Why Italian instability could derail the global economy

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It would be all too tempting for the incoming Trump administration to dismiss last weekend’s Italian referendum as a nonconsequential vote on a distant shore that will have little bearing on the U.S. economy.

Sadly, that would be a big mistake.

{mosads}Unlike Greece, Italy has a large economy that is of considerable systemic economic importance. It also has the most compromised of economic fundamentals, which makes it singularly ill-prepared to weather a prolonged period of political instability.

As such, it has the potential to both roil global financial markets and to derail the global economic recovery.

The incoming Trump administration would be ignoring Italian political and economic developments at its peril, particularly in light of the Italian government’s resounding defeat in last weekend’s referendum.

After all, Italy is the eurozone’s third largest member country, with a banking system that has around $4 trillion in assets. It also happens to be the world’s third largest government bond market, with government bonds in excess of $2.5 trillion.

These factors make Italy’s economic well-being essential for the euro’s longer run survival.

Yet they also make Italy too big for Europe to save in the event that it were to experience a full-blown economic and financial crisis.

In the run up to last weekend’s Italian referendum, money flew out of Italy at an alarming rate as Italians fretted about the stability of an Italian banking system with nonperforming loans totaling as much as 18 percent of its balance sheet. Indeed, European Central Bank data on Italy’s TARGET2 balances — the eurozone’s payment system — through September 2016 suggest that capital flight from Italy has been on a scale of that experienced at the height of the eurozone debt crisis in the first part of 2012.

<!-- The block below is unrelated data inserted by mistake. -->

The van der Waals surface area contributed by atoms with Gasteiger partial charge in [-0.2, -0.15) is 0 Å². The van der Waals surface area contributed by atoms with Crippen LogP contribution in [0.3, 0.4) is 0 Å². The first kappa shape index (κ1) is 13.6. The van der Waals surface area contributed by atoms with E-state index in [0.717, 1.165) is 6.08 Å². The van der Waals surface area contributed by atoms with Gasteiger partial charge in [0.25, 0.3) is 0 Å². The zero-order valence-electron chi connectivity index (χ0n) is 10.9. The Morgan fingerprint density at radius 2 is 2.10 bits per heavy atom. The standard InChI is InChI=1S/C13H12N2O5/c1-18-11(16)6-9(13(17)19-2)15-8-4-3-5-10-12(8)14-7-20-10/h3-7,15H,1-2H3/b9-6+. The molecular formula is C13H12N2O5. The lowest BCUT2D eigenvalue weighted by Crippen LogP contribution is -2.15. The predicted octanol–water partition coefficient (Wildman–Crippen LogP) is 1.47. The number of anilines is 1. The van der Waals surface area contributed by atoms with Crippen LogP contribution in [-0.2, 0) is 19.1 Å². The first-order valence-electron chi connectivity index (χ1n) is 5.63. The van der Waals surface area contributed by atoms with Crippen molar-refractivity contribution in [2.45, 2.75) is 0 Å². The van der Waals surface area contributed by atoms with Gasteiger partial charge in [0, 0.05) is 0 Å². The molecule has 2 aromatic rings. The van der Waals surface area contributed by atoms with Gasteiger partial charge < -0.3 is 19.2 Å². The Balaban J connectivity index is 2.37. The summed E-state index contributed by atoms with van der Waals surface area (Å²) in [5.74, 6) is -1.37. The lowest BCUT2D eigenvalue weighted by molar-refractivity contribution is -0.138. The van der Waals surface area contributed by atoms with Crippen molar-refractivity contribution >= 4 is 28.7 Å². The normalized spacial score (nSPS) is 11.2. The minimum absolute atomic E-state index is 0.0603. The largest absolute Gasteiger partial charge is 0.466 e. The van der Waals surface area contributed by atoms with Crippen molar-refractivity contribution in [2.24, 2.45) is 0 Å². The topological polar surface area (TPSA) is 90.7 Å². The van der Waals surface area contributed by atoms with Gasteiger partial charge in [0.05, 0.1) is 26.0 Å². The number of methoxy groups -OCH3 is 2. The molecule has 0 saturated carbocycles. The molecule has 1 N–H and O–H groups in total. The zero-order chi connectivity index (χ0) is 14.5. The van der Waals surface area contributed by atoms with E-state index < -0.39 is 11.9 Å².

In the months immediately ahead, there is every prospect that capital flight out of Italy will gather pace. It will do so as Italian bank depositors fear a prolonged period of political instability that will highly circumscribe the Italian government’s ability to address the country’s banking sector challenges.

In the immediate aftermath of last weekend’s referendum, Prime Minister Matteo Renzi has followed through on his pledge to resign if he lost that referendum. While Renzi’s resignation is unlikely to prompt early Italian elections, it is likely to mean that Italy will have a government that will have little authority to govern given the overwhelming margin by which it lost the referendum.

It is also likely to put wind in the sails of the radical Five Star Movement party that is committed to taking the country out of the euro.

A weak government saddled with an unreformed Senate that can continue to block legislation is the last thing that a country needs when its economy is as sclerotic as that of Italy, when its government is over-indebted, when its banks are saddled with a mountain of nonperforming loans and when the country has become internationally uncompetitive.

Without a strong government, there is little prospect for the type of economic reforms that might kick-start the Italian economy and allow it to grow out of its public debt and banking sector problems.

There is also little prospect that the country will extricate itself from its downward economic and political spiral.

Should the Italian economy lurch toward an economic and financial crisis over the next few months, it would be doing so at an inopportune time for its major economic partners.

France is scheduled to go to the polls in April and May, while Germany is expected to hold its parliamentary elections in September. With Marine Le Pen of the French National Front rising in the polls and with German Chancellor Angela Merkel’s political star waning, these elections will make it very difficult for both the French and the German governments to offer support to Italy on the scale that they have done in previous Italian economic crises.

All of this suggests that President-elect Donald Trump could be tested by a European economic baptism of fire in the early months of his administration as the Italian economic crisis comes to a head.

Hopefully, Trump will have the flexibility to adapt his proposed U.S. economic program to the new realities of the global economy. One also has to hope that he will tone down his confrontational rhetoric on international economic issues and provide the sort of global economic leadership that might limit the fallout from an Italian economic and financial market meltdown.

If he does not do so, we should brace ourselves for some very rough sledding both in the U.S. and the global economies in the years immediately ahead.

Desmond Lachman is a resident fellow at the American Enterprise Institute. He was formerly a deputy director in the International Monetary Fund’s Policy Development and Review Department and the chief emerging market economic strategist at Salomon Smith Barney.

The views expressed by contributors are their own and not the views of The Hill.

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